Meeting News Coverage

Significant correlations found between HBsAg, HBV DNA

LONDON — Hepatitis B surface antigen levels differ significantly between phases of chronic hepatitis B virus infection, according to a poster presented here at The International Liver Congress.

The hepatitis B surface antigen (HBsAg) levels decrease progressively from chronic infection to cirrhosis and hepatocellular carcinoma, and significant correlations are found between serum HBsAg and HBV DNA, according to Da Wu Zeng, MD, of the Liver Center at First Affiliated Hospital of Fujian Medical University in Fuzhou, China.

Researchers from China conducted a retrospective, cross-sectional study of 838 treatment-naive patients to evaluate HBsAg levels across the natural history of HBV infection, including late complications.

Patients in the study were diagnosed with chronic HBV infection at First Affiliated Hospital of Fujian Medical University between 2009 and 2012. They were classified into six groups: 1) immunotolerance; 2) immunoclearance; 3) low replicative; 4) negative hepatitis “e” phases; 5) liver cirrhosis; 6) and hepatocellular carcinoma.

Main outcome measures included serum HBsAg, hepatitis B “e” antigen (HBeAg), HBV DNA, total bilirubin, albumin, alanine and aspartame aminotransferase, and quantitative correlation of HBsAg with HBV DNA.

The researchers found that HBsAg levels declined significantly between clinical phases of infection (all P<.001) and were significantly lower in patients with decompensated liver cirrhosis compared with compensated liver cirrhosis (2.9 vs. 3.3, P<.001).

However, these levels were not significantly different between early vs. advanced hepatocellular carcinoma, according to the findings.

“Significant positive correlations were observed between serum HBsAg and HBV DNA at immunoclearance and HBeAg-negative phases, compensated and decompensated liver cirrhosis and advanced but not early hepatocellular carcinoma (all P<.001),” Zeng and colleagues wrote. “HBsAg and HBV DNA were significantly higher in HBeAg-positive patients with advanced hepatocellular carcinoma (P<.001).”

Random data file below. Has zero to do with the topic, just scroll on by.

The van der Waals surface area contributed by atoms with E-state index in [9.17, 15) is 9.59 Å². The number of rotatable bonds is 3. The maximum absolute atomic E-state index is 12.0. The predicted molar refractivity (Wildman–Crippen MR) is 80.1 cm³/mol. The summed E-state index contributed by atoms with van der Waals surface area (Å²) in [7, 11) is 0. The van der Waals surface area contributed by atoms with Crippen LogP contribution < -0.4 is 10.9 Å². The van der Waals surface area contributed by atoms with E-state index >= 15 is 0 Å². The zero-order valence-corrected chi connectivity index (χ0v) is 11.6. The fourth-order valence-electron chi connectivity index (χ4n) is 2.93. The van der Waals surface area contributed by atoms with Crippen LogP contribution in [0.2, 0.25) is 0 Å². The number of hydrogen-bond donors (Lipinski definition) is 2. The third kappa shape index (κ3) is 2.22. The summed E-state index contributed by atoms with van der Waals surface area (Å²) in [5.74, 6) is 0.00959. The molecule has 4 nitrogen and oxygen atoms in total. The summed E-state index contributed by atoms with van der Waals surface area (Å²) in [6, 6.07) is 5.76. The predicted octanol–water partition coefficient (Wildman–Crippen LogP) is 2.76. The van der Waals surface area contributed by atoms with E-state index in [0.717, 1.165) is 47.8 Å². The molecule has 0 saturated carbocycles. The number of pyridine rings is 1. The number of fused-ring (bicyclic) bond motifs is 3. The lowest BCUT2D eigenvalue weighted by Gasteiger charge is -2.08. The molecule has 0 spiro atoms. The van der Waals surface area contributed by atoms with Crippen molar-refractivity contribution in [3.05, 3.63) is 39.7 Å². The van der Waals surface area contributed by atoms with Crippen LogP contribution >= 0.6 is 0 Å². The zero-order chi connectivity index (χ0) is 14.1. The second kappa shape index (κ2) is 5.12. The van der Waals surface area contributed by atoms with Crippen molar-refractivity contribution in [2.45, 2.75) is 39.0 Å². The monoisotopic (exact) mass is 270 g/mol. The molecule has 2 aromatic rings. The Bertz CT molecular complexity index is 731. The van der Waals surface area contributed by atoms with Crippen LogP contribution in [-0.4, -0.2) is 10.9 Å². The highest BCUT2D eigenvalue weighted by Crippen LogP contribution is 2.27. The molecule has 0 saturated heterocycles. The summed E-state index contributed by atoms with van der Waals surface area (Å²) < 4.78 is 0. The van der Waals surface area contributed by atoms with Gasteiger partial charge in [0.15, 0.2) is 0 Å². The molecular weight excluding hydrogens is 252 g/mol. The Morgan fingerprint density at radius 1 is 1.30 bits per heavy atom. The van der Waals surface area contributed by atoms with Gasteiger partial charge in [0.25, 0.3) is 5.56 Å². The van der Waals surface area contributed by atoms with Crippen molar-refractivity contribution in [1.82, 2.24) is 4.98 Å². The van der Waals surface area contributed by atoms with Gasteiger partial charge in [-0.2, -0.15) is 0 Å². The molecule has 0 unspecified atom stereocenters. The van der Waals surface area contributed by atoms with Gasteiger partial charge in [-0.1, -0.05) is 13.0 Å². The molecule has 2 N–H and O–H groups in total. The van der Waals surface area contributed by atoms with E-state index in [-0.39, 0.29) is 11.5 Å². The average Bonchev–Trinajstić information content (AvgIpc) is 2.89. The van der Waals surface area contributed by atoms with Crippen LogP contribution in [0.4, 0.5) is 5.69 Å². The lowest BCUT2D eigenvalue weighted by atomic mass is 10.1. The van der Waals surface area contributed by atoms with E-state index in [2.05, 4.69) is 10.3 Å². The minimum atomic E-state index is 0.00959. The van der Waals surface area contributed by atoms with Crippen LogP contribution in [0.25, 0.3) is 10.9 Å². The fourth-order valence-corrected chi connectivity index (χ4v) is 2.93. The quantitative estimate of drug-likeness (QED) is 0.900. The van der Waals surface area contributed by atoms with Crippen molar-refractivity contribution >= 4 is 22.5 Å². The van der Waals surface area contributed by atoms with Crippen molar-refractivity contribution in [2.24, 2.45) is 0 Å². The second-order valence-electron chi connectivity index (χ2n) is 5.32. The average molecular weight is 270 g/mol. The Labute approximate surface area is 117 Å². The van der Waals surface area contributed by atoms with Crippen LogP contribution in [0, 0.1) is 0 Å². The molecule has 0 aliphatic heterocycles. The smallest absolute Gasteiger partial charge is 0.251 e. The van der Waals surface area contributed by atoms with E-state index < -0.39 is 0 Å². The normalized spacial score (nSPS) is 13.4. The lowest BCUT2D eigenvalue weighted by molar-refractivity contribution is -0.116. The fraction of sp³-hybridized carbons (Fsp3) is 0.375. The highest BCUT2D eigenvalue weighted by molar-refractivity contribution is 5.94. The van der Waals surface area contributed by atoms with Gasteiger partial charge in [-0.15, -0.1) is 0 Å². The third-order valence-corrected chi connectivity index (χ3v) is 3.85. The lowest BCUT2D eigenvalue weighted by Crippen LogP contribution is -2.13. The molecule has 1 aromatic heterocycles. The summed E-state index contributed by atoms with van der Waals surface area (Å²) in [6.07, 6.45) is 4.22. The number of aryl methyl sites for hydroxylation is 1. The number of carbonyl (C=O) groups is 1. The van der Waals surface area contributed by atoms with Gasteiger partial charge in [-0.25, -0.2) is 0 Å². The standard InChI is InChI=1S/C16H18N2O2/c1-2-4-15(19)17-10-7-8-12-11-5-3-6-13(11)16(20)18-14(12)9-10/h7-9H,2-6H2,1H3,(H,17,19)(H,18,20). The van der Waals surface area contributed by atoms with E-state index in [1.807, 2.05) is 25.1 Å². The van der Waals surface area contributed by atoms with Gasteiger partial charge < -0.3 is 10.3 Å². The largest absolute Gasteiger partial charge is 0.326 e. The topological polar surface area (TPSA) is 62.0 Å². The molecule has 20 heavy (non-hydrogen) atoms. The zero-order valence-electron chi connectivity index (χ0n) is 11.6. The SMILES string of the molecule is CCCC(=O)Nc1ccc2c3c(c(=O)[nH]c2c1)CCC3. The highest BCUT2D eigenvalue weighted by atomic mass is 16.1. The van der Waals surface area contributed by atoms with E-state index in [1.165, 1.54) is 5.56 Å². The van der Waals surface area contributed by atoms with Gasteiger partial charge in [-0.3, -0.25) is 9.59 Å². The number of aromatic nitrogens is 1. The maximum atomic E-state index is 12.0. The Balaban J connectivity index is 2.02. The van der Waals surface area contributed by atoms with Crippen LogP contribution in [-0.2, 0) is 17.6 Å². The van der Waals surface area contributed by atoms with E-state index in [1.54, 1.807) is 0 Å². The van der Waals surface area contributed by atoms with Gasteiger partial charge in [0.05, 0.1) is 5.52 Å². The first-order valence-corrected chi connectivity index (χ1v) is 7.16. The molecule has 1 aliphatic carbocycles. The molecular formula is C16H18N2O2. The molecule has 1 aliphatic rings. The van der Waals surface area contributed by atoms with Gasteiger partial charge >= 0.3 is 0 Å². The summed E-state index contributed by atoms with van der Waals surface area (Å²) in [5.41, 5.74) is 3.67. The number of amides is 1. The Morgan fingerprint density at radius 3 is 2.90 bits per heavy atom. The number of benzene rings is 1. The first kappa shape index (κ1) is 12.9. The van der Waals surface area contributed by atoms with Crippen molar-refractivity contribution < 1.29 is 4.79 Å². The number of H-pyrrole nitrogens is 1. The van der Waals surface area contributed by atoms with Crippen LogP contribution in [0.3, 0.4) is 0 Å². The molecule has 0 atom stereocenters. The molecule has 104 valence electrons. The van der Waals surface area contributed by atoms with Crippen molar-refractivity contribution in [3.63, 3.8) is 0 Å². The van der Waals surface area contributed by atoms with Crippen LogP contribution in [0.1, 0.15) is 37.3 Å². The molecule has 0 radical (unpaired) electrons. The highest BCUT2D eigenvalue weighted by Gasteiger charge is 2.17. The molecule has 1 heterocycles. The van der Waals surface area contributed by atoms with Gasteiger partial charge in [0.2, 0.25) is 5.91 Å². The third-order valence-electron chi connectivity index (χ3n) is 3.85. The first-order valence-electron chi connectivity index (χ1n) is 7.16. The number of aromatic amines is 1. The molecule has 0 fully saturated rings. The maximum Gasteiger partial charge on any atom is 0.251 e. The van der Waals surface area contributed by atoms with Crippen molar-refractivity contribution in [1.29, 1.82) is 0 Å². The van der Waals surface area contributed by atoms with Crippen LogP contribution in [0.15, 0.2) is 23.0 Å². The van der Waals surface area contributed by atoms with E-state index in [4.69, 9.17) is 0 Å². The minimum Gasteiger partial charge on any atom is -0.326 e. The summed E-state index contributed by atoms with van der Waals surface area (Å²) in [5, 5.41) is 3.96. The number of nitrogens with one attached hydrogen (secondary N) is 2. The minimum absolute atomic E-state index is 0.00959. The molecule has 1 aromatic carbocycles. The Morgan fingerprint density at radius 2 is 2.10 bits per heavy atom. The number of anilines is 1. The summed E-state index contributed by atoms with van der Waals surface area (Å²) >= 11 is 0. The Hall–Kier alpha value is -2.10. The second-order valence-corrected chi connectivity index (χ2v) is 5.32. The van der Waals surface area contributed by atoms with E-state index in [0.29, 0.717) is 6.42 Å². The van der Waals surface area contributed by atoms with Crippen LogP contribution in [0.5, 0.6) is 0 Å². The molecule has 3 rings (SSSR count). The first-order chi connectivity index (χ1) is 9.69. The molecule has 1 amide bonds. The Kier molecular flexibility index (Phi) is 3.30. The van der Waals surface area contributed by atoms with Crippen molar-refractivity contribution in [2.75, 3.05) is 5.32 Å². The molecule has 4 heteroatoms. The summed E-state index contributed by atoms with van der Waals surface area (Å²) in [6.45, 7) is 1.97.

For more information:

Zeng DW. Abstract #P643. Presented at: International Liver Congress; April 9-13, 2014; London.

Disclosure: Zeng reports that he may have relevant financial disclosures.

LONDON — Hepatitis B surface antigen levels differ significantly between phases of chronic hepatitis B virus infection, according to a poster presented here at The International Liver Congress.

The hepatitis B surface antigen (HBsAg) levels decrease progressively from chronic infection to cirrhosis and hepatocellular carcinoma, and significant correlations are found between serum HBsAg and HBV DNA, according to Da Wu Zeng, MD, of the Liver Center at First Affiliated Hospital of Fujian Medical University in Fuzhou, China.

Researchers from China conducted a retrospective, cross-sectional study of 838 treatment-naive patients to evaluate HBsAg levels across the natural history of HBV infection, including late complications.

Patients in the study were diagnosed with chronic HBV infection at First Affiliated Hospital of Fujian Medical University between 2009 and 2012. They were classified into six groups: 1) immunotolerance; 2) immunoclearance; 3) low replicative; 4) negative hepatitis “e” phases; 5) liver cirrhosis; 6) and hepatocellular carcinoma.

Main outcome measures included serum HBsAg, hepatitis B “e” antigen (HBeAg), HBV DNA, total bilirubin, albumin, alanine and aspartame aminotransferase, and quantitative correlation of HBsAg with HBV DNA.

The researchers found that HBsAg levels declined significantly between clinical phases of infection (all P<.001) and were significantly lower in patients with decompensated liver cirrhosis compared with compensated liver cirrhosis (2.9 vs. 3.3, P<.001).

However, these levels were not significantly different between early vs. advanced hepatocellular carcinoma, according to the findings.

“Significant positive correlations were observed between serum HBsAg and HBV DNA at immunoclearance and HBeAg-negative phases, compensated and decompensated liver cirrhosis and advanced but not early hepatocellular carcinoma (all P<.001),” Zeng and colleagues wrote. “HBsAg and HBV DNA were significantly higher in HBeAg-positive patients with advanced hepatocellular carcinoma (P<.001).”

For more information:

Zeng DW. Abstract #P643. Presented at: International Liver Congress; April 9-13, 2014; London.

Disclosure: Zeng reports that he may have relevant financial disclosures.

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